As American credos go, the Gershwin brothers’ most famous chorus is hard to top: “I got rhythm/ I got music/ I got my girl/ Who could ask for anything more?” For declarative brashness, it’s right up there with “We hold these truths to be self-evident.” And it’s got a more danceable beat.

Composed in 1928, “I Got Rhythm” became a hit in the 1930 musical Girl Crazy, thanks in no small part to the performance by Ethel Merman, just 22 years old but already a human wind turbine. Ira Gershwin’s lyrics are a study in compression and pithy interior rhymes. (“Ol’ Man Trouble/ I don’t mind him/ You won’t find him/ ’Round my door.”) But it was George’s chord progression, soon to be known simply as “rhythm changes,” that made the song musical holy writ, the basis of countless jazz songs in the swing and bebop eras. (JR)

1111. “Adon Olam” (11th century)

It’s been sung to every melody from “The William Tell Overture” to “Smells Like Teen Spirit,” and the simple 4/4 meter of the poetry betrays the pretty serious philosophical complexity of this example of classical Sephardic poetry. But that’s not why “Adon Olam” makes the list. There is no song that makes millions of Jews happier each and every week, because when they hear it, they know that services are over—and kiddush is served. (AYK)

“God Bless America” was originally composed by Irving Berlin for his World War I revue Yip Yip Yaphank and then revised and published on the eve of World War II as a “peace song.” Through decades of jingoistic political convention singalongs and bloated seventh-inning stretch renditions, many ears have clapped closed to the song’s simple beauty. Hearing Berlin himself sing “God Bless America” sets the record straight: It’s not a national anthem; it’s singer-songwriter’s confession—an immigrant’s love song to his adopted “home sweet home.” (JR)

Socialism was supposed to melt away all of the ethnic, national, racial, and religious differences. It couldn’t. So, Jews sing their hearts out about the working masses uniting, but they do it in Yiddish. The socialist anthem captures how their politics couldn’t repress their accents or their Jewishness. It also captures how their Jewishness couldn’t silence their politics. (AYK)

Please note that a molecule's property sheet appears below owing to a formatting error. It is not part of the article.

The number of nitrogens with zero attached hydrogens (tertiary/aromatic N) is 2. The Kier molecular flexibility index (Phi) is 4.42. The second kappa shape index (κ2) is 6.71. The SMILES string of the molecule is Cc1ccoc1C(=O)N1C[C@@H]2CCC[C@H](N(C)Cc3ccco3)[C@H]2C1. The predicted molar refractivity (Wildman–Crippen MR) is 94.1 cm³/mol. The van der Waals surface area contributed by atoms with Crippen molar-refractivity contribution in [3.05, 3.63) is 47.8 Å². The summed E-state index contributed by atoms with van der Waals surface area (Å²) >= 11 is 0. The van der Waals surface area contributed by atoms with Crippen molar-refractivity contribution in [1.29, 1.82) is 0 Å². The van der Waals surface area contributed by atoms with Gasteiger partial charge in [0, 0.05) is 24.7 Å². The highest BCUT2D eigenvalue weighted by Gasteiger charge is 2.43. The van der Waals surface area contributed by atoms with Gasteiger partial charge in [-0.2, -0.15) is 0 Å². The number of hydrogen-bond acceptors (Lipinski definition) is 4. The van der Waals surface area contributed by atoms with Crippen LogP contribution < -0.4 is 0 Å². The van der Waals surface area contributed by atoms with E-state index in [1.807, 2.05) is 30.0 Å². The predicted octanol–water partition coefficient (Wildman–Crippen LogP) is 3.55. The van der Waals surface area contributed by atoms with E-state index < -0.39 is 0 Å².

Jeffry Ross Hyman—aka Joey Ramone—cobbles together four chords, a cheerleader chant, and a gratuitous reference to the Nazi war machine. Presto: Punk is born. (JR)

1515. “Avinu Malkeinu” (1st century)

Instituted by the famous Rabbi Akiva, this powerful piece of liturgy repeats “Avinu Malkeinu” (“Our Father, our King”) while asking for forgiveness, blessings, and a host of other things. The lyrics are a striking challenge of self-reflection and soul-searching, in which the supplicant asks for forgiveness, justice, compassion, and mercy, while admitting that he or she can claim no deeds of merit. In other words, the prayer challenges Jews to throw themselves on the mercy of the divine court without offering a word in their defense. It’s the ultimate performance of humility—and of chutzpah. (AYK)

A Jewish high-school teacher, Abel Meeropol—who would later adopt Ethel and Julius Rosenberg’s two sons—wrote this searing indictment of lynching. A musical genius, Billie Holiday, turned it into a civil rights landmark, the 20th century’s most powerful protest song. (JR)

Sacha Baron-Cohen’s supreme stunt in his Borat guise was one heady piece of social satire: an incitement to pogrom (“Throw the Jew down the well/ So my country can be free/ You must grab him by his horns/ Then we have a big party”) sung by a British Jew disguised as a Central Asian bumpkin before a whooping, Bud-swilling audience at a Tucson, Ariz., honkytonk. It’s the ultimate Jewish punk song. (JR)

“My Funny Valentine” is at once the most romantic and anti-romantic of the great song standards, an impassioned ode to a lover bluntly described as “laughable, unphotographable.” The tune, rising and tumbling over a jazzy sequence of sixth and seventh chords, is Richard Rodgers’ most harmonically sumptuous. Lorenz Hart’s lyric is a typically sad, witty, and mordant—another day at the office for the American Songbook’s most brilliant dyspeptic. (JR)

1919. “Eli, Eli” (1896)

Written by Jacob Sandler in for a Yiddish historical drama called “Brokhoh” (Blessing), the song began as a showstopper and became a spiritual. Often identified as a liturgical number—Sandler even took legal action, but was never able to secure copyright—the song soon passed into popular consciousness, moving from Second Avenue to the Bowery, and eventually, through violinist Mischa Elman, to Carnegie Hall. But it was Cantor Yossele Rosenblatt who put his stamp on it, forever transforming it from a standard of the vaudeville stage to a prayer in the virtual siddur. Don’t confuse it with Hannah Senesh’s song Halicha L’kesaria,” which is known as “Eli Eli” to legions of Jewish summer campers. (AYK)